Balance in judgement and responsibility. Some people seem to pursue their own agenda and express ridiculous, extreme judgements for the sheer sake of sensationalism. Robust opinion is OK, but ultimate measure and fairness is fundamental. It's also a matter of respect for the professionals in the kitchens. (this for me disqualifies e.g. M. Norman, as well as Gill again).

Competence. This is a tricky one of course, as they are supposed to be the experts, not us! But we all have our own particular areas of expertise. Judging the performance of a critic in those areas, we can go on and try to infer his general level of competence. IN my case, this is Italian cuisine. It is hard for me to listen seriously to what someone has to say on anything else if I notice that the guy hasn't done his basic research and spouts nonsense on an Italian restaurant, because it reveals to me that he is not a serious professional (T. Durack with Sardo remains for me the emblematic example - damn, if you are paid to review a Sardinian restaurant make at least the effort of reading some information on Sardinian cuisine beforehand, so you can e.g. tell the difference between culurgiones and ravioli!).

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I think Giles Coren is a great writer but there really is no need for him to be writing about food, they should just give him a column or five and get someone more akin to JR writing the reviews.

There's no doubt Jay Rayner is by far the best of the known critics. The balance of restaurants covered and the beautiful balance in the writing of each review mean he's the only one whose reviews I can't miss. Pretty flawless judge of good food in my opinion and without doubt the one who cares the most about the food world from top to bottom.

The only nagging doubt is due to Marina. She writes very well like JR although her opinions on restaurants don't chime with mine as often but then you read reviews like those of Koffmann's and the Delauney and you realise that JR could never have those experiences (notwithstanding reviews like the revamped Caprice - as he said himself goodness knows how badly he'd have been treated that day if he'd been 'normal'). She really is incredibly valuable I think and I don't believe that other critics booking under a pseudonym does any more than ever so slightly mitigate the effect of their being well-known.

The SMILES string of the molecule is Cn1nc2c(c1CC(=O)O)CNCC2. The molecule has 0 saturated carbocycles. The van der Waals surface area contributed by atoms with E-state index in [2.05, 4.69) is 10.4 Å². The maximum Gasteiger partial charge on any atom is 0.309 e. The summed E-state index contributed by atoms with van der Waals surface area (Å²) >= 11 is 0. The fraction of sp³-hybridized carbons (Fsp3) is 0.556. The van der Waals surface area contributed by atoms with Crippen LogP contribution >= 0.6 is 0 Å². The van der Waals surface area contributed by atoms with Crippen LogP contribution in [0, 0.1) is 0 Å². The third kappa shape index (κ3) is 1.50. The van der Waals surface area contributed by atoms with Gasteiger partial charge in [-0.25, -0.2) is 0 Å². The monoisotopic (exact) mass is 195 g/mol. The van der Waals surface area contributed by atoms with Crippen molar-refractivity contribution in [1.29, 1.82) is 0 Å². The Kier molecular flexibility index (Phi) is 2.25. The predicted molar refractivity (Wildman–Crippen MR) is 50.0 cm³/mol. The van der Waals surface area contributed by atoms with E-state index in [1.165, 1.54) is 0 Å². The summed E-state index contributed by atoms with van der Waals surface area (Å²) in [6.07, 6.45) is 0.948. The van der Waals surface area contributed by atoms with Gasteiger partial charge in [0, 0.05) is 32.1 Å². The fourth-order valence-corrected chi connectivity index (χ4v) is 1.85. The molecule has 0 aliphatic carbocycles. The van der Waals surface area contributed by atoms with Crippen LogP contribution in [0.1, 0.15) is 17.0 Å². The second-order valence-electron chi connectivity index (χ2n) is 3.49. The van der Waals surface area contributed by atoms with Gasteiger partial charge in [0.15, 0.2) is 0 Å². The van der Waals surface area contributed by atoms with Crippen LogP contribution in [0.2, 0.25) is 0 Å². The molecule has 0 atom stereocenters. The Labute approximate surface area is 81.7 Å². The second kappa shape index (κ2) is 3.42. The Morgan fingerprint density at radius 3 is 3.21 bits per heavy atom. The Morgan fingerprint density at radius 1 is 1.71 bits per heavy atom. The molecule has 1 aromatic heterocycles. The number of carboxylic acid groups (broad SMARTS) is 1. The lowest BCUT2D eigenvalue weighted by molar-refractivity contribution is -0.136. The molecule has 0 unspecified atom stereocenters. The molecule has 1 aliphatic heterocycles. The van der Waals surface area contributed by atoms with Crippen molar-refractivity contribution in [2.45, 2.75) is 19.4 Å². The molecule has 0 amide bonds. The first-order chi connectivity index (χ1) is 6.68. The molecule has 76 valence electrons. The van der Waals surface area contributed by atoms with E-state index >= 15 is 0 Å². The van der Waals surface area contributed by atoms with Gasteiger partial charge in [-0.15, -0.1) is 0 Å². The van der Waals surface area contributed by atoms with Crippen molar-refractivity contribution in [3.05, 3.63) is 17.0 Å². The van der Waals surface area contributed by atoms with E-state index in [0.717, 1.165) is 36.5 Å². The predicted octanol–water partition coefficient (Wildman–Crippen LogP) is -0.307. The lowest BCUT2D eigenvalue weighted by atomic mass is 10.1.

I read an interview with Mr Rayner a little while ago and he was thoughtful but a little dismissive of anonymity, while mentioning his great respect for Marina.

I guess my point is that variety among reviewers is what makes reading about food so enjoyable and for me: Rayner's class, Marina's sardonic style and unique viewpoint, Coren's writing and Hayler's clinical and forensic reviews give me everything you could need pretty much along the lines Man outlined above.

Some of the others, as implied above, offer next to nothing of value to either the restaurant-goer or the casual reader.


Edited by Man In Transit (log)

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Welcome and i hope your transit is prolonged!

I think a certain reader of this fourm is going to buy himself a little frame for this :smile:

There's no doubt Jay Rayner is by far the best of the known critics. The balance of restaurants covered and the beautiful balance in the writing of each review mean he's the only one whose reviews I can't miss. Pretty flawless judge of good food in my opinion and without doubt the one who cares the most about the food world from top to bottom.

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The thing that i take from this thread is that like restaurants themselves, the best critic should really be titled the best critic for you.